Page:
To add to this, the current appointment has been rather murky. The appointment of Gajendra Chauhan as the current chairman came as a shock to the students, as there are many other dignified and respectable candidates who can chair the institute. There were names floating around like Jahnu Barua, Santosh Sivan and Rajkumar Hirani as possible future chairmen, though Gajendra Chauhan whose lacking credentials don’t match up to the institute’s history of chairmen was then appointed. Apart from his meek role in films, Gajendra Chauhan’s political membership also raises a lot of concerns. An academic institute is a space which seeks to open its eyes to the world around. It’s a space where we re-search the already present truths lying under dust. It’s a space where we learn to speak a certain language, where we learn to question and where we open ourselves to newer ideas and viewpoints. In as much as art is a medium of expression, art institute seems to and seeks to do both simultaneously, find truths and express them. Why must this space then stand under an umbrella of any political party? In as much as academia seeks to be an open space that re-searches, re-finds and re-learns, it must never be colored by any political party or political views.

Further in conversation with the FTII students, it came to my knowledge that ever since 2012 there have been announcements and declarations that this institute will be given the status of an Institute of National Importance. Institutes, once given the due regard and status of an Institute of National Importance, function slightly more autonomously. Although announcements were made nothing has been done thus far about this. I do wonder why… And thus, the students rise and raise their voice against this pitted force that they must resist.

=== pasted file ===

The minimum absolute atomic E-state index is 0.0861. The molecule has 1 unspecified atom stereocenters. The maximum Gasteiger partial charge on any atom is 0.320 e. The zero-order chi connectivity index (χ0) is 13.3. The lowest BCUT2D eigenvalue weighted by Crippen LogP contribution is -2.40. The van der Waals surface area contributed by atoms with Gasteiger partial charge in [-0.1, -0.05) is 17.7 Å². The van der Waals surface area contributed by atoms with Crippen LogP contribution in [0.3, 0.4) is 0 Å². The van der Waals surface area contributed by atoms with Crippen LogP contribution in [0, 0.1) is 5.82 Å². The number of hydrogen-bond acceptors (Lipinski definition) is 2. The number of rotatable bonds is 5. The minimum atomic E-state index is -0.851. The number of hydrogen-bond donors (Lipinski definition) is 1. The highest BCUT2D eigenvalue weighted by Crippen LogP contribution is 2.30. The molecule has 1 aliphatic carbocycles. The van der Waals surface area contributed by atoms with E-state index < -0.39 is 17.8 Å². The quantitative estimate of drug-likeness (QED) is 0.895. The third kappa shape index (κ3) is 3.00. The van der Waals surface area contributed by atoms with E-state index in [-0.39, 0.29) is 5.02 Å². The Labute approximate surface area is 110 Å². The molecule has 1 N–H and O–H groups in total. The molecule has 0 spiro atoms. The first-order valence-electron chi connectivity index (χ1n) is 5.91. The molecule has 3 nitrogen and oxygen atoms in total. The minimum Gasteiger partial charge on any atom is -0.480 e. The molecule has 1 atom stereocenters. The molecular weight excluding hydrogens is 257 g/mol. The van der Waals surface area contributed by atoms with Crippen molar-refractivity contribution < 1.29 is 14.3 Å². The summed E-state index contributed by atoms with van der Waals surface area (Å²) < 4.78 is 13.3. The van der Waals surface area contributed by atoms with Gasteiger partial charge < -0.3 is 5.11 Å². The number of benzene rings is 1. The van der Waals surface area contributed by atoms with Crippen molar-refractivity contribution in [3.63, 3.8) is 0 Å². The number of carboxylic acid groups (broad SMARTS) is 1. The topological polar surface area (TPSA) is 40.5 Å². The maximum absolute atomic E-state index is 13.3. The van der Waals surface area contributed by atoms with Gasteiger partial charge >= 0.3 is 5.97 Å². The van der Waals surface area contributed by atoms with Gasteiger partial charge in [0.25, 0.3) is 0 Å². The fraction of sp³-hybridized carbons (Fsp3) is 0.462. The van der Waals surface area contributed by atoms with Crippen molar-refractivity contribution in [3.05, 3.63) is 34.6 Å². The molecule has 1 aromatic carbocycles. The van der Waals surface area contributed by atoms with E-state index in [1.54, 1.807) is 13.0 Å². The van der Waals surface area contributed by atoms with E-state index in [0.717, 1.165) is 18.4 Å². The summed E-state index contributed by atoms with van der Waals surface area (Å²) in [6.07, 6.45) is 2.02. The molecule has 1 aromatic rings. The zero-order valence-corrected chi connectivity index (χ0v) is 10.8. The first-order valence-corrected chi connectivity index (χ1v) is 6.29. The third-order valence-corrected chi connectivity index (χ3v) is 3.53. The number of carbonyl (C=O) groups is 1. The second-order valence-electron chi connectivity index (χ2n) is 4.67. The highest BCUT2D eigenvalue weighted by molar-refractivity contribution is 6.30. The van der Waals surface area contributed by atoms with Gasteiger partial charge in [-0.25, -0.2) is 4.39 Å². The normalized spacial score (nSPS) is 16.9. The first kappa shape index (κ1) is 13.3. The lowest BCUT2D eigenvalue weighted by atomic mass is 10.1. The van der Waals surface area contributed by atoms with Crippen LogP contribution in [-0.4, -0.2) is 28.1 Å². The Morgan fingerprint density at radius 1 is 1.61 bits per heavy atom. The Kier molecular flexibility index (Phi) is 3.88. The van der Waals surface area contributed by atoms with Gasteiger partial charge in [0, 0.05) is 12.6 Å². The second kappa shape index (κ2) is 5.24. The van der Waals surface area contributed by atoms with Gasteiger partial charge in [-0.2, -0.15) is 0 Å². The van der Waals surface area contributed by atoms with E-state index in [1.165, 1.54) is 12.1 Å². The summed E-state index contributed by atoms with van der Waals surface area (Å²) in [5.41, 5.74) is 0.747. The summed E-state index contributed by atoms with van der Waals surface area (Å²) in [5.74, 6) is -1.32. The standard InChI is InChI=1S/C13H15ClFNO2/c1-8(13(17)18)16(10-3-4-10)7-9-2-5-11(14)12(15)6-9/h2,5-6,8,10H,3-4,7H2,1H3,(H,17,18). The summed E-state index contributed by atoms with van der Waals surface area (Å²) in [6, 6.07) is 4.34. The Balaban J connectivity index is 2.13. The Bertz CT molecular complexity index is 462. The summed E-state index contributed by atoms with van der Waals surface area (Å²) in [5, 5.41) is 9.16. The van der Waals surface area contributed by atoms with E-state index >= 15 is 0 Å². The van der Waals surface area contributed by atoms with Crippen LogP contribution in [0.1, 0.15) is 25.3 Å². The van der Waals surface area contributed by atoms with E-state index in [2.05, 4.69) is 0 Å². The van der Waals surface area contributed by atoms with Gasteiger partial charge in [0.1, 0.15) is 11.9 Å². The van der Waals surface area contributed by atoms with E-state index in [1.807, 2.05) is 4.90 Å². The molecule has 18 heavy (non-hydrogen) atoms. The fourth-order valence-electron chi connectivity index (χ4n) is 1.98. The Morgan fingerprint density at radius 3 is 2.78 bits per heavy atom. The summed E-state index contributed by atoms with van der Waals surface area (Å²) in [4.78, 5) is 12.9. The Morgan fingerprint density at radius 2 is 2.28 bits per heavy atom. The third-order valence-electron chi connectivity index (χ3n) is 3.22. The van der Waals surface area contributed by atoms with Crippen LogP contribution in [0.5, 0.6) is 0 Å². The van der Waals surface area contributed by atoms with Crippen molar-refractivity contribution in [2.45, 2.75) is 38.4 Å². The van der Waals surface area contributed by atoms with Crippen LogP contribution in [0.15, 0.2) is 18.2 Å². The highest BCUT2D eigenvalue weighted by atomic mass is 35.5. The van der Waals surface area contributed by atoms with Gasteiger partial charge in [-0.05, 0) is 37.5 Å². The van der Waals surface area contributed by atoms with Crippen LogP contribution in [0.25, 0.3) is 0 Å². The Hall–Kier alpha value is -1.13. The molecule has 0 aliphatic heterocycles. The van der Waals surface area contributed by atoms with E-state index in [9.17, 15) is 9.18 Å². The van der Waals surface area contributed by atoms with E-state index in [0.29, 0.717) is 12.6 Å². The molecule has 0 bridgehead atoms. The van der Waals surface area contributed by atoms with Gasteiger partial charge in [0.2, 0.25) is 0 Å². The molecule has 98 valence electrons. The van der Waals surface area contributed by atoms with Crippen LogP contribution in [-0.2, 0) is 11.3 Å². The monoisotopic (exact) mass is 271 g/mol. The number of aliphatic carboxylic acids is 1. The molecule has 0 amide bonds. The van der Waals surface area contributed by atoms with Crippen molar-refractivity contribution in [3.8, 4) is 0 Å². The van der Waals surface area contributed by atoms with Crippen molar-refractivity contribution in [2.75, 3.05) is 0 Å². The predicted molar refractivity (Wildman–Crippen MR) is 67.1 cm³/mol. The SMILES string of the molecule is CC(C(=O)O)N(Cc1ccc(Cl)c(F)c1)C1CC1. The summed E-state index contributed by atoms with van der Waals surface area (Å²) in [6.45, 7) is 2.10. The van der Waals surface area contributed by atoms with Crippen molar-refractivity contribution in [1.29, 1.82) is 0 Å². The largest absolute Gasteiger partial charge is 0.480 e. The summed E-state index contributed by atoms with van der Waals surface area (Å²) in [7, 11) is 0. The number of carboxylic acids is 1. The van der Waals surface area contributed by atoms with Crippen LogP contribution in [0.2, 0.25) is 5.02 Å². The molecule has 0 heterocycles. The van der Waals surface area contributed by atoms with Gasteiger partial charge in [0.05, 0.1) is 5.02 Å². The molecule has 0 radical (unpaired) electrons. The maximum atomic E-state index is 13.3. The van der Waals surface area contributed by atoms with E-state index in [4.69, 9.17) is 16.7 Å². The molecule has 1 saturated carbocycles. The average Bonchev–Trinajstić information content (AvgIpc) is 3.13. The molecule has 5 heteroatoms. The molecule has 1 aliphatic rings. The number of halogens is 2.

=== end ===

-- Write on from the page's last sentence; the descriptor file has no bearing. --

On the two days that I was there (June 28th and June 29th) I attended musical and cultural performances by artists supporting the movement. Artists, musicians, students and humans together sat under a dark-blue sky and shared words and notes and rhythm of which every beat, was beating of freedom. Pamphlets were passed out on those two days which said, “Humne yeh suna hai, ki jinko chuna hain, voh kehne yeh lage hain, ki puchna mana hai.” We sang songs together that screamed unity and that screamed, ‘awaaz do, hum ek hain.’ Many such artists like Piyush Mishra, Uday Benegal of Indus Creed, Vasu Dixit of Swarathma, Altered Theory (an alternate rock band), Sipa Dance Troupe, Newedge Rock Band, Deepali Sahay, Airplane Poetry Movement and Arpit Singh, came together and performed in unison to demonstrate their support for this ongoing protest for the appointment of the new chairperson. It was then while watching the protest in action under this vast dark sky that this 900 meter campus felt like a very comfortable space and I too began to feel that now an outsider was about to impinge on this very open space. I too began to feel an impingement on open spaces that seek to question, learn, grow and question even more. I am skeptical of this appointment. But with this appointment, I too wonder why? Is this a slow calculated death of voice, reason and question? Is this a painful cancer of our freedom of speech? Should any political party be involved with heading an academic institute? Should a political party be involved with the appointment of a candidate of any institute? Is this a slow impingement upon liberal academic spaces? ‘Why Gajendra Chauhan’ is then not just a question about why this appointment, but it symbolizes a wider protest about why this invasion and encroachment upon these liberal spaces in these many slow, shadowy and subtle ways.

In as much as, “sawaal puchna mana hai,” this protest doesn’t just call for attention to FTII. Of course, it does do that… but the protest is one for all, as we’re all under this vast free liberal sky who must then, when it rains and pours, ask, why? Why these obscurities? Why Gajendra Chauhan?

I’m a regular student at an ordinary college but scared about my future as a student who can question and learn and in hope to keep these open liberal spaces as they are, I too want to raise my voice now and question this force above us and hope to reach others to equally get up, stand up and ask WHY?

“Hum dekhenge, lazim hai ke hum bhi dekhenge, woh din ke jis ka wada hai, jo lauh-e-azl mein likha hai…”

(Faiz Ahmed Faiz)

- (This article is an opinion piece that features on the Young Citizen page).